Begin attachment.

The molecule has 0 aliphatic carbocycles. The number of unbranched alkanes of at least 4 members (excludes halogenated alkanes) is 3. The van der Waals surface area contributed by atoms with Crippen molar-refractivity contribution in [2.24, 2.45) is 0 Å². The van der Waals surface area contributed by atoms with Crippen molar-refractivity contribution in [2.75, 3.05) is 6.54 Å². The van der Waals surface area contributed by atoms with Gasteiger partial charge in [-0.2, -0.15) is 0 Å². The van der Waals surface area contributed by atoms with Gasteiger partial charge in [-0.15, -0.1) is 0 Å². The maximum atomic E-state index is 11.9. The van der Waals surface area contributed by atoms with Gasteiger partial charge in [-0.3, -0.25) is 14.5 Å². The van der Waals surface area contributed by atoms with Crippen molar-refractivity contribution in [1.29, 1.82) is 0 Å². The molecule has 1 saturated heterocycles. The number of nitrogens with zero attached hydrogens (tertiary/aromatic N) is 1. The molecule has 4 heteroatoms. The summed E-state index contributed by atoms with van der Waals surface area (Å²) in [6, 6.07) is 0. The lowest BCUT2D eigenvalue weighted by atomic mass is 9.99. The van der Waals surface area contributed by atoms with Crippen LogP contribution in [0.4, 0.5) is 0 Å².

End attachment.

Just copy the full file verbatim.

The molecule has 0 aliphatic carbocycles. The number of unbranched alkanes of at least 4 members (excludes halogenated alkanes) is 3. The van der Waals surface area contributed by atoms with Crippen molar-refractivity contribution in [2.24, 2.45) is 0 Å². The van der Waals surface area contributed by atoms with Crippen molar-refractivity contribution in [2.75, 3.05) is 6.54 Å². The van der Waals surface area contributed by atoms with Gasteiger partial charge in [-0.2, -0.15) is 0 Å². The van der Waals surface area contributed by atoms with Gasteiger partial charge in [-0.15, -0.1) is 0 Å². The maximum atomic E-state index is 11.9. The van der Waals surface area contributed by atoms with Gasteiger partial charge in [-0.3, -0.25) is 14.5 Å². The van der Waals surface area contributed by atoms with Crippen molar-refractivity contribution in [1.29, 1.82) is 0 Å². The molecule has 1 saturated heterocycles. The number of nitrogens with zero attached hydrogens (tertiary/aromatic N) is 1. The molecule has 4 heteroatoms. The summed E-state index contributed by atoms with van der Waals surface area (Å²) in [6, 6.07) is 0. The lowest BCUT2D eigenvalue weighted by atomic mass is 9.99. The van der Waals surface area contributed by atoms with Crippen LogP contribution in [0.4, 0.5) is 0 Å².